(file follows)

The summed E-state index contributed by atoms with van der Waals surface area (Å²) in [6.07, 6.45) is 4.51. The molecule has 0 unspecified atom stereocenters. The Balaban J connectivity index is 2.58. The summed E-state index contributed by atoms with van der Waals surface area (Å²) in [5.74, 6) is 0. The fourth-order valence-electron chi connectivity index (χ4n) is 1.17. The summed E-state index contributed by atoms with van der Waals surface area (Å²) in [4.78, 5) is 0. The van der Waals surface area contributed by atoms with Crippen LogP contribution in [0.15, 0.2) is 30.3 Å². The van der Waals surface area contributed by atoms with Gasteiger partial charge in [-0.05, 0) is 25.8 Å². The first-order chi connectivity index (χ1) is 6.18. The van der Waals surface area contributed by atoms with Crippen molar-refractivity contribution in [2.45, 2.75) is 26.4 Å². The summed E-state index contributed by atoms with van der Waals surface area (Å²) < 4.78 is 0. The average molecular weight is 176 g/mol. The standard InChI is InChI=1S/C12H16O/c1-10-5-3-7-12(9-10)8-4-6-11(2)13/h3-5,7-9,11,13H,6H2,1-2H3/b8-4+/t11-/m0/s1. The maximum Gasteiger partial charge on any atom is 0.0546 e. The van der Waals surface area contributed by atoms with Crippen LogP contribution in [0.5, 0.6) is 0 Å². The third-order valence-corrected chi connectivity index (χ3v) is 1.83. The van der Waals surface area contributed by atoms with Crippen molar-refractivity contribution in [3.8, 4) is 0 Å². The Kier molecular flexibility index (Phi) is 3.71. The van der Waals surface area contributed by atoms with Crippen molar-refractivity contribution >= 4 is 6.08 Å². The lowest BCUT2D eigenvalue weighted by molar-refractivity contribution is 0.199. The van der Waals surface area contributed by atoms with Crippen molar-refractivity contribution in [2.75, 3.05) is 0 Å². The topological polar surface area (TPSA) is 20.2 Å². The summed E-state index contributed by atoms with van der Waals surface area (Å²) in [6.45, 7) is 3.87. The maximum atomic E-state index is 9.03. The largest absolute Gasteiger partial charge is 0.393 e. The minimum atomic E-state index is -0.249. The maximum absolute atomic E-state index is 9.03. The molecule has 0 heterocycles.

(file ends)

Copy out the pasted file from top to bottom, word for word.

The summed E-state index contributed by atoms with van der Waals surface area (Å²) in [6.07, 6.45) is 4.51. The molecule has 0 unspecified atom stereocenters. The Balaban J connectivity index is 2.58. The summed E-state index contributed by atoms with van der Waals surface area (Å²) in [5.74, 6) is 0. The fourth-order valence-electron chi connectivity index (χ4n) is 1.17. The summed E-state index contributed by atoms with van der Waals surface area (Å²) in [4.78, 5) is 0. The van der Waals surface area contributed by atoms with Crippen LogP contribution in [0.15, 0.2) is 30.3 Å². The van der Waals surface area contributed by atoms with Gasteiger partial charge in [-0.05, 0) is 25.8 Å². The first-order chi connectivity index (χ1) is 6.18. The van der Waals surface area contributed by atoms with Crippen molar-refractivity contribution in [2.45, 2.75) is 26.4 Å². The summed E-state index contributed by atoms with van der Waals surface area (Å²) < 4.78 is 0. The average molecular weight is 176 g/mol. The standard InChI is InChI=1S/C12H16O/c1-10-5-3-7-12(9-10)8-4-6-11(2)13/h3-5,7-9,11,13H,6H2,1-2H3/b8-4+/t11-/m0/s1. The maximum Gasteiger partial charge on any atom is 0.0546 e. The van der Waals surface area contributed by atoms with Crippen LogP contribution in [0.5, 0.6) is 0 Å². The third-order valence-corrected chi connectivity index (χ3v) is 1.83. The van der Waals surface area contributed by atoms with Crippen molar-refractivity contribution in [3.8, 4) is 0 Å². The Kier molecular flexibility index (Phi) is 3.71. The van der Waals surface area contributed by atoms with Crippen molar-refractivity contribution >= 4 is 6.08 Å². The lowest BCUT2D eigenvalue weighted by molar-refractivity contribution is 0.199. The van der Waals surface area contributed by atoms with Crippen molar-refractivity contribution in [2.75, 3.05) is 0 Å². The topological polar surface area (TPSA) is 20.2 Å². The summed E-state index contributed by atoms with van der Waals surface area (Å²) in [6.45, 7) is 3.87. The maximum atomic E-state index is 9.03. The largest absolute Gasteiger partial charge is 0.393 e. The minimum atomic E-state index is -0.249. The maximum absolute atomic E-state index is 9.03. The molecule has 0 heterocycles.